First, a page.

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Midterm Szn: To First-Years, from a Second-Year

University is tough, and navigating through it by yourself for the first time is probably one of the toughest parts about it. Coming into my second year of university at Western, I knew (more or less) what to expect out of school, living on my own, and taking on responsibilities independently. Sure, I knew that there were going to be new challenges to tackle; however, when I came back in September, I was reassured by the familiarity of things, and armed with tips and tricks that I learned the hard way in first year. That’s not to say that I don’t procrastinate anymore; I do. It also doesn’t mean I’m excelling academically; I struggle just like anyone else does, but the difference is, I’m now more versed in how to approach difficulties, like exams, than I was last year.

Being surrounded by first-year friends who are encountering university midterms for the first time, I can’t help but feel for them. It’s difficult to have your worldview shaken, and it’s daunting to go from knowing how everything works in high school, to being in a new environment, re-teaching yourself how to study, and handling a course load while also learning to take care of yourself as a newly-fledged independent adult. It’s a lot to handle. That being said, I’ve compiled a few pieces of advice about midterms for anyone who feels overwhelmed by everything they have to do over the next couple of months.

Please, PLEASE, PLEASE, put your health first! This is something I absolutely cannot stress enough. If you’re too caught up in studying to the point where you neglect your mental and physical health, I can guarantee that you will lack the energy and overall ability to demonstrate your full potential on your exams. This means: minimize the number of all-nighters you pull, take a few minutes out of your day to book a doctor’s appointment if you’ve been sick for a week, take breaks to avoid anxiety and burnout, and continually check in with your mind and body about how you’re feeling. It’s worth it to take some time to take care of yourself when the alternative is to take an exam while not on your A-game and risk a hit to your grade that you could have easily avoided.

Don’t panic. What I mean by this is, remember that nothing is important enough to mean the end of the world. If you miss a quiz, assignment, test, or even an exam, arrangements can be made. If you do poorly on an assessment, don’t beat yourself up over it. Chances are, there are so many other components to your overall grade that can make up for it, and there are so many other courses that make up your overall GPA. Don’t let things carry more weight than they really do because the stress that’s associated with doing that is definitely not worth it. It’s a better use of your time to look over your course syllabus or ask around to see what the best course of action is so that you can make up for whatever happened.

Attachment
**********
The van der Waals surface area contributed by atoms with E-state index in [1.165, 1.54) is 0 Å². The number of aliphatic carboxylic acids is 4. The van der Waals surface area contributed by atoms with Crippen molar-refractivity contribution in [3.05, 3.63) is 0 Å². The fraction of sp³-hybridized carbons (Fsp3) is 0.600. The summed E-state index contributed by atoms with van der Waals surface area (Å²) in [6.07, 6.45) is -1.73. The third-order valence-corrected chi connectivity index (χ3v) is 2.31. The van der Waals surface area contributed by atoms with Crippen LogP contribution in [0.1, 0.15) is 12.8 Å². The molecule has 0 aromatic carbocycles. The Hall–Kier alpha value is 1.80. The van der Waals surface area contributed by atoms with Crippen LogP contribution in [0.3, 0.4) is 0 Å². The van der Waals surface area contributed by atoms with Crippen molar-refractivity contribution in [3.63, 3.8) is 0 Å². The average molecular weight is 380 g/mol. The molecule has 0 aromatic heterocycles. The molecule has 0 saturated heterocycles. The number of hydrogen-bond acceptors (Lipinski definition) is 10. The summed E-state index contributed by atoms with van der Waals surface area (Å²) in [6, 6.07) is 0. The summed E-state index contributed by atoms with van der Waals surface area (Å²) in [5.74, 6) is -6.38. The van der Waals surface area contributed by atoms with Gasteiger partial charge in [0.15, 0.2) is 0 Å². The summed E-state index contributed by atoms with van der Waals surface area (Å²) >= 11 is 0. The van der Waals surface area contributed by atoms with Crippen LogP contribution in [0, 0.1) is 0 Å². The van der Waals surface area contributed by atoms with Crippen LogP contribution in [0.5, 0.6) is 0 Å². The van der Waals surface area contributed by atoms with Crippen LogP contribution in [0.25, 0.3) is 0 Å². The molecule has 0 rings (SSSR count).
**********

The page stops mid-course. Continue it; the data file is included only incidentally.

Make time for your friends and family. There’s a lot of reasoning behind this. For one, if you lock yourself away in a bubble of studying, you might lose sight of what you love. Not to mention, you’ll get more caught up in the stress than you need to, and forget that there’s a world outside of academics that exists. The second part of this is, your support circle is key to your success; that is, after an exam or an intense study session at Weldon, you need something to come home to. Even if it’s not in person (think FaceTime, phone calls, even Snapchat), it helps so much to be able to talk to someone, whether it be to vent or to discuss something completely different to take your mind off of what you’ve been working on for hours.

Your friends might need someone to talk to as well. This kind of goes hand in hand with making time for your friends and family, because while you receive their support, you provide it to them as well. Maybe your friends haven’t had the chance to check out this blog post, and are burying themselves in their work with their heads down. If that’s the case, I can promise that it will mean the world to them if you check in on them to see how they’re doing, or even if you just go by to say hi. Let them vent about what’s stressing them out, remind them to take care of themselves, and just let them know that you’re around if they need anything. You might even want to show them this post!

This is just what comes to mind when I think about getting through midterm season, but I’m sure there’s a lot more that helps that I haven’t mentioned. Feel free to comment on what you think about my ideas, and definitely leave a comment with some of your own, because I for one would love to learn more!


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